Trump criticized some in the NFL on Friday night at a rally in Alabama, saying team owners should fire players for taking a knee during the national anthem. His remarks appeared to refer to Colin Kaepernick -- formerly with the San Francisco 49ers, but currently without a team -- who last year drew national attention for refusing to stand during "The Star-Spangled Banner" prior to kickoff. "I am not going to stand up to show pride in a flag for a country that oppresses black people and people of color," Kaepernick said last year. Trump is responding a year later, saying if fans would "leave the stadium" when players kneel in protest during the national anthem, "I guarantee, things will stop."
More than 50 years after her iconic turn as Holly Golightly in Breakfast at Tiffany's, Audrey Hepburn's style is attracting the attention of a new generation of fashion lovers. A collection of the actress's little black dresses, trench coats and a sleeping mask are among thousands of personal items on display at Christie's in central London. Almost 500 lots are to be sold in the coming weeks, but it was not only potential buyers browsing the auction house as the exhibition opened on Saturday. A younger generation - many born after Hepburn's death nearly 25 years ago - are turning out to see the clothes worn by the 20th Century muse. Adrian Hume-Sayer, director of private collections at Christie's,
Two exhibitions open this month devoted to a group of working class artists from the East End of London who became art world celebrities in the late 1920s and 1930s - only to be forgotten after World War Two. They were known as the East London Group, and among their ranks were humble office clerks, a navvy, a window cleaner, a shop assistant, a printer, a basket-weaver and an errand boy. Now they're being rediscovered, with one exhibition devoted to their work in Southampton, and another, curated by the children's author Michael Rosen and radio producer Emma-Louise Williams, on their home turf of Bow in East London. Though they had no formal art school training, the paintings they produced were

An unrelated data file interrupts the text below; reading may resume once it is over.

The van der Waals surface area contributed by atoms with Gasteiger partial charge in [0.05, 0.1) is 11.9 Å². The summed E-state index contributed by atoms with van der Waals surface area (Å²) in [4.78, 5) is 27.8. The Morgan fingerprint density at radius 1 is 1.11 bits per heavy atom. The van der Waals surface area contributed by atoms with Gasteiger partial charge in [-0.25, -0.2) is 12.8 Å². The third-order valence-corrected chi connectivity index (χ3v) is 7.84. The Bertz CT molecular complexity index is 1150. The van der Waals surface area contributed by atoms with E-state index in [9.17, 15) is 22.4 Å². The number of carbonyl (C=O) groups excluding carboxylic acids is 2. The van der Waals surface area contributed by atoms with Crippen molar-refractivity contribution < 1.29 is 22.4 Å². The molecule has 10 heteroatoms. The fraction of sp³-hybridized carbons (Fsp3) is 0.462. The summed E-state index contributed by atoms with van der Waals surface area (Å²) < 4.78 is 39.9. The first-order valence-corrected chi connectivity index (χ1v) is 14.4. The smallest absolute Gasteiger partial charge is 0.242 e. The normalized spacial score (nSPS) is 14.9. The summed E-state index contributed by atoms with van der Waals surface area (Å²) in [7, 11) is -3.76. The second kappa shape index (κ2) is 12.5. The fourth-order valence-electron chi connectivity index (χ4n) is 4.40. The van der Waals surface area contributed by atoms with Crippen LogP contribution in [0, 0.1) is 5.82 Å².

A "lost" portrait by Flemish artist Peter Paul Rubens has been rediscovered after almost 400 years. The 17th Century Flemish artist's "head study" of the Duke of Buckingham was identified by Dr Bendor Grosvenor from BBC Four's Britain's Lost Masterpieces. It was in Glasgow Museums' collection and on public display at the city's Pollok House stately home. But overpainting and centuries of dirt meant it was thought to be a later copy by another artist. The restored portrait of George Villiers, the 1st Duke of Buckingham, was authenticated as a Rubens by Ben van Beneden, director of the Rubenshuis in Antwerp. He said it was a "rare addition to Rubens's portrait oeuvre, showing how he approached
ESPN abandoned its usual pregame chatter in favor of a long and heavy conversation about unity, politics and President Trump. Fox and CBS said they would broadcast the national anthem live -- a notable shift away from the usual practice. Make no mistake: Sports TV became political on Sunday in a whole new way. It would have been nearly impossible for sports broadcasters to ignore the story. Trump kicked off a firestorm two days ago when he criticized the National Football League and attacked athletes who kneel during the national anthem to draw attention to social justice issues. "Wouldn't you love to see one of these NFL owners, when somebody disrespects our flag, to say, 'Get that son of a
Olympic champion Dame Kelly Holmes has spoken of how she self-harmed as she struggled to overcome injuries she thought would end her career. Dame Kelly, who lives in Kent, won gold in the 800m and 1,500m competitions in Athens in 2004. She said just a year earlier she was "cutting" herself regularly "to release the anguish" she experienced. Dame Kelly said: "At my lowest, I was cutting myself with scissors every day that I was injured." She opened up about her experience with depression at the new Health and Wellbeing Live show near Tonbridge on Saturday. At the event, Dame Kelly shared an image taken immediately after an injury during the world championships in 1997. It was one of seven injuries
With President Trump taking aim at the NFL and its players who protest during the national anthem, the league is broadcasting a message of unity. The NFL is dusting off a one-minute ad that it produced for the Super Bowl earlier this year. It was originally made to "demonstrate the power of football to bring people together," the league said. So the NFL is going to run the ad again on NBC's "Sunday Night Football" telecast on Sunday. The decision was finalized on Sunday morning. "We think this is the single best response to demonstrate what we are about," an NFL spokesman told CNN. "It stands in stark contrast to some who practice the politics of division." The idea is to take the high road --